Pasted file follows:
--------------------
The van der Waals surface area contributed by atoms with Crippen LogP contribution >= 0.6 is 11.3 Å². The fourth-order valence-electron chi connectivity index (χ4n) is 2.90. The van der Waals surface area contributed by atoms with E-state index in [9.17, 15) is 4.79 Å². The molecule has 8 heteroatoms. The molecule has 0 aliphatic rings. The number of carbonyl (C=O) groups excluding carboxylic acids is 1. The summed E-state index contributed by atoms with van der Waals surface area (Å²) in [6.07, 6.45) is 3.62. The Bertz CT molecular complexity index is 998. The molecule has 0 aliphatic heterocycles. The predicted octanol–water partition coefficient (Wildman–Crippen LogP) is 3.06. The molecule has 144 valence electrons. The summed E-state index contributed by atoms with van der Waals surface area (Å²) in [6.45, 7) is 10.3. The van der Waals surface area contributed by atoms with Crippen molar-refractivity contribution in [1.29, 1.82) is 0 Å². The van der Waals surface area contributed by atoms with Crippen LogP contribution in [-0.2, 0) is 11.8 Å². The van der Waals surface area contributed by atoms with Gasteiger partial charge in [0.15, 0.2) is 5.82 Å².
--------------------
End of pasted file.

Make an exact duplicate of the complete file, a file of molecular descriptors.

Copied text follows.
The van der Waals surface area contributed by atoms with Crippen LogP contribution >= 0.6 is 11.3 Å². The fourth-order valence-electron chi connectivity index (χ4n) is 2.90. The van der Waals surface area contributed by atoms with E-state index in [9.17, 15) is 4.79 Å². The molecule has 8 heteroatoms. The molecule has 0 aliphatic rings. The number of carbonyl (C=O) groups excluding carboxylic acids is 1. The summed E-state index contributed by atoms with van der Waals surface area (Å²) in [6.07, 6.45) is 3.62. The Bertz CT molecular complexity index is 998. The molecule has 0 aliphatic heterocycles. The predicted octanol–water partition coefficient (Wildman–Crippen LogP) is 3.06. The molecule has 144 valence electrons. The summed E-state index contributed by atoms with van der Waals surface area (Å²) in [6.45, 7) is 10.3. The van der Waals surface area contributed by atoms with Crippen molar-refractivity contribution in [1.29, 1.82) is 0 Å². The van der Waals surface area contributed by atoms with Crippen LogP contribution in [-0.2, 0) is 11.8 Å². The van der Waals surface area contributed by atoms with Gasteiger partial charge in [0.15, 0.2) is 5.82 Å².